Exposure to acute normobaric hypoxia results in adaptions of both the macro- and microcirculatory system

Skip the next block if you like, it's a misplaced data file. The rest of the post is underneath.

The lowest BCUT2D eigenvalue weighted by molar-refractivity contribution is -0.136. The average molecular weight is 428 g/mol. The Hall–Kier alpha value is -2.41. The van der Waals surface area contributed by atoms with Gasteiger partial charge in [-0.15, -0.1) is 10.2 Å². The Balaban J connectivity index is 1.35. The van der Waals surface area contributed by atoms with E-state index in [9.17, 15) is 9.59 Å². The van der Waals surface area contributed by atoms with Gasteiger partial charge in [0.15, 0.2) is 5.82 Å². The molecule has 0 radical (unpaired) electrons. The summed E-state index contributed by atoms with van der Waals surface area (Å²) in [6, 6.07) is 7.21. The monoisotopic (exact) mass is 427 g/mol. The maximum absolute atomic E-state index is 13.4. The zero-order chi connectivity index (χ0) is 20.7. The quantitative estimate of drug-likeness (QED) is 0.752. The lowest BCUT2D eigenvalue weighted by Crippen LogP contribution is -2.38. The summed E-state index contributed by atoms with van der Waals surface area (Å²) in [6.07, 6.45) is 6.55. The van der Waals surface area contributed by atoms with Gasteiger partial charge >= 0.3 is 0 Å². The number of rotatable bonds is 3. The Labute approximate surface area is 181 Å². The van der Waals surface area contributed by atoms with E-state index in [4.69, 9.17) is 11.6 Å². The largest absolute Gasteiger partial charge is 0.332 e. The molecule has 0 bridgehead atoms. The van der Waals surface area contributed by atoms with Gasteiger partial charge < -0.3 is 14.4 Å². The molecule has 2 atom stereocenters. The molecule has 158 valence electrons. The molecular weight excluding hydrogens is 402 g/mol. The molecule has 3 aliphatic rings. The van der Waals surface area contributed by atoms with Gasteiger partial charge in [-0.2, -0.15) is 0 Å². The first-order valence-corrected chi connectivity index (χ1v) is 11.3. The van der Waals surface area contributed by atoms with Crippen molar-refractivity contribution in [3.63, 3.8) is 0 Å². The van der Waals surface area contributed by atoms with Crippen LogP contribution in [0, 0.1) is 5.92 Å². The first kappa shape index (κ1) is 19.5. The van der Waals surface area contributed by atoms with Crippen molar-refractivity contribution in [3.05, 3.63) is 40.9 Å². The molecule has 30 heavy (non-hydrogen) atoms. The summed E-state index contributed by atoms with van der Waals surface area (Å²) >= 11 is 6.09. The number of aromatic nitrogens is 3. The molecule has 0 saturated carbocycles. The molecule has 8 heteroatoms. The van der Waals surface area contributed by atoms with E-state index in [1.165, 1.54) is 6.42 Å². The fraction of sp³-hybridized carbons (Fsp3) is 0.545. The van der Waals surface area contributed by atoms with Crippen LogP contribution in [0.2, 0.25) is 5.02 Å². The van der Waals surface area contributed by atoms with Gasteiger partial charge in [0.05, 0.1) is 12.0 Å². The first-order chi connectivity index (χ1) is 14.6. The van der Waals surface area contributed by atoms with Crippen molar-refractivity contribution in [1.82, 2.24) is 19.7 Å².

Although acute hypoxia is of utmost pathophysiologic relevance in health and disease, studies on its effects on both the macro- and microcirculation are scarce. Herein, we provide a comprehensive analysis of the effects of acute normobaric hypoxia on human macro- and microcirculation. 20 healthy participants were enrolled in this study. Hypoxia was induced in a normobaric hypoxia chamber by decreasing the partial pressure of oxygen in inhaled air stepwisely (pO2; 21.25 kPa (0 k), 16.42 kPa (2 k), 12.63 kPa (4 k) and 9.64 kPa (6 k)). Macrocirculatory effects were assessed by cardiac output measurements, microcirculatory changes were investigated by sidestream dark-field imaging in the sublingual capillary bed and videocapillaroscopy at the nailfold. Exposure to hypoxia resulted in a decrease of systemic vascular resistance (p < 0.0001) and diastolic blood pressure (p = 0.014). Concomitantly, we observed an increase in heart rate (p < 0.0001) and an increase of cardiac output (p < 0.0001). In the sublingual microcirculation, exposure to hypoxia resulted in an increase of total vessel density, proportion of perfused vessels and perfused vessel density. Furthermore, we observed an increase in peripheral capillary density. Exposure to acute hypoxia results in vasodilatation of resistance arteries, as well as recruitment of microvessels of the central and peripheral microcirculation. The observed macro- and microcirculatory effects are most likely a result from compensatory mechanisms to ensure adequate tissue oxygenation.

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